How to make your studio more body positive

Does your studio welcome clients of all body shapes and sizes? Hopefully the answer is a resounding “yes”! But inclusivity has to be more than simply an abstract concept you hope or assume your clients will pick up on. It’s one thing to believe that movement is for every body, but quite another to effectively communicate that belief to your existing and potential clients.

If you’re not already being intentional about this, chances are you could do more to make sure that “heavier” people feel as though they belong when they enter your (physical or virtual) space. Fortunately, there are concrete actions you can take to ensure that clients recognize and reap the benefits of your studio’s body-positive approach to fitness.

Creating a space that feels comfortable for people of all body shapes and sizes

Here are some simple things you can do to make sure every body feels welcome in your space:

Emphasize the intrinsic rather than extrinsic benefits of movement. Instead of mentioning fat or calorie burning, talk about the myriad functional benefits of exercise.

  • The list could run pages long, but here are a few benefits to emphasize: movement prevents and heals injury; reduces pain; increases and preserves mobility, strength, coordination, and balance; boosts mood; alleviates depression and anxiety; increases energy; improves self-confidence; improves posture; improves cardiometabolic risk factors (more on this below); and it provides pleasure and enjoyment, plain and simple!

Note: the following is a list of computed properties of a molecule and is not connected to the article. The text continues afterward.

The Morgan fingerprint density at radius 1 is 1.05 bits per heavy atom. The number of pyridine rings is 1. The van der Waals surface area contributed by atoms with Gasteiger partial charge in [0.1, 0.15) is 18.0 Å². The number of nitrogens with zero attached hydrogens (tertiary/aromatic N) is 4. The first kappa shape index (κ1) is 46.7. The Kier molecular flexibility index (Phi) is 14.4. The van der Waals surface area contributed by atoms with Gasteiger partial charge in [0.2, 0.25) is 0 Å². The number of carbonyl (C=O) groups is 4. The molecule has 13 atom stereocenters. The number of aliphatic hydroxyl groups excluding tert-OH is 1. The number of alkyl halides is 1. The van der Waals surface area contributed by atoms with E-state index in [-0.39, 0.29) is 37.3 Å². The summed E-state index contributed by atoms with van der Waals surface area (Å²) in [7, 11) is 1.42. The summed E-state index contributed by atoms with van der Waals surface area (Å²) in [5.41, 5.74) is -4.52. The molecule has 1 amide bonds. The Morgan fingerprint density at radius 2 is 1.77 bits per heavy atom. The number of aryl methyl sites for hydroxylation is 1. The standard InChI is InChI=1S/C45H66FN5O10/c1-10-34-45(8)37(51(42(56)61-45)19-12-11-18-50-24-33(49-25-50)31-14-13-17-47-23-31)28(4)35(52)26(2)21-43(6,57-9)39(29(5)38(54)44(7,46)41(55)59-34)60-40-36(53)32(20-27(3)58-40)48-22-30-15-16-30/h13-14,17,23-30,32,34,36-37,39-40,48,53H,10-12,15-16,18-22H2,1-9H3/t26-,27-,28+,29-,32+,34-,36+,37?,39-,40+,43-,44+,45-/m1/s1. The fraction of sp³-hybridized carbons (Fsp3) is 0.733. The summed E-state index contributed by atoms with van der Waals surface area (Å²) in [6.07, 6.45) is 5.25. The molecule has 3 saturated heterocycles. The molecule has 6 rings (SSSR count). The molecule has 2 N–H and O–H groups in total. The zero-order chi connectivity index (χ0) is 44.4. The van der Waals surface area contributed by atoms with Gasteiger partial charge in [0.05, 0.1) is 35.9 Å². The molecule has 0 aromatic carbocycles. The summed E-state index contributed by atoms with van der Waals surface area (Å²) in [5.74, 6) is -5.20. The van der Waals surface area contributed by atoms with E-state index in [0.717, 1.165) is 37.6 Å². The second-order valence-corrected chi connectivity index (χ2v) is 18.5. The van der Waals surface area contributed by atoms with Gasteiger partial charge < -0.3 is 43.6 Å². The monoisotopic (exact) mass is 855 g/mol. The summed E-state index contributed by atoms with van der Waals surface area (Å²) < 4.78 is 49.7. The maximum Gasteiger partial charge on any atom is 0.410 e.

• In everything you do at the studio, focus on how movement makes people feel and what being physically active allows them to do.

Avoid placing mirrors in your studio. This is a subtle but effective way to encourage clients to focus on how their bodies feel rather than how their bodies look.

  • Mirrors can be very distracting and discouraging for people who are struggling with body image and self-acceptance.
  • The very presence of mirrors can seem to affirm extrinsic, appearance-based motives for exercising.

Watch your words. Whether in class descriptions or in class cueing, choose your words with care.

  • Avoid diet and weight-loss talk—for example, don’t jokingly mention how many calories a tough class must be burning, and don’t offer “compliments” if a client appears to be losing weight.
  • Instead, praise things like consistent class attendance and improvements in strength, mobility, coordination, and balance.

Focus on movement education. Teach people how to move well so that they feel their best no matter what their shape and size.

  • Don’t try to help people get their bodies to conform to an imagined ideal. Instead, teach them how best to move their bodies just as they are.
  • Once again: explicitly focus on how wonderful proper movement makes us feel and all the things it allows us to do.

Make sure that staff are all on the same body-positive page.

  • Do some self-reflection. Many of us are not even aware of our own internalized biases—for example, a tendency to assume that heavier people always want or need to lose weight.